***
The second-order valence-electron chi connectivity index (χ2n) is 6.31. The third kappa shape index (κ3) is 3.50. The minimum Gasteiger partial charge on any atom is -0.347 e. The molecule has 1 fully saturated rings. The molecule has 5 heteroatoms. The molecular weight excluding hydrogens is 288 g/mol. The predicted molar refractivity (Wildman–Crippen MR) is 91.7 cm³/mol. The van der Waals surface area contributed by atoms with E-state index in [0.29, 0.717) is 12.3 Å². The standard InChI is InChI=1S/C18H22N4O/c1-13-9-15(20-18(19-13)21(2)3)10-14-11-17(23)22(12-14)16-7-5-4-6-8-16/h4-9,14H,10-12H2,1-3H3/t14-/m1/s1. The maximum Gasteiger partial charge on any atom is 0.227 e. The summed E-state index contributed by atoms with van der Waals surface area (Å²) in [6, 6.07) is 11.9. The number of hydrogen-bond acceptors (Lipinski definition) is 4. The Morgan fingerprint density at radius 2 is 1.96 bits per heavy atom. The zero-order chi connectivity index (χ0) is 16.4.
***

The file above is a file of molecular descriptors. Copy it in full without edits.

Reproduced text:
The second-order valence-electron chi connectivity index (χ2n) is 6.31. The third kappa shape index (κ3) is 3.50. The minimum Gasteiger partial charge on any atom is -0.347 e. The molecule has 1 fully saturated rings. The molecule has 5 heteroatoms. The molecular weight excluding hydrogens is 288 g/mol. The predicted molar refractivity (Wildman–Crippen MR) is 91.7 cm³/mol. The van der Waals surface area contributed by atoms with E-state index in [0.29, 0.717) is 12.3 Å². The standard InChI is InChI=1S/C18H22N4O/c1-13-9-15(20-18(19-13)21(2)3)10-14-11-17(23)22(12-14)16-7-5-4-6-8-16/h4-9,14H,10-12H2,1-3H3/t14-/m1/s1. The maximum Gasteiger partial charge on any atom is 0.227 e. The summed E-state index contributed by atoms with van der Waals surface area (Å²) in [6, 6.07) is 11.9. The number of hydrogen-bond acceptors (Lipinski definition) is 4. The Morgan fingerprint density at radius 2 is 1.96 bits per heavy atom. The zero-order chi connectivity index (χ0) is 16.4.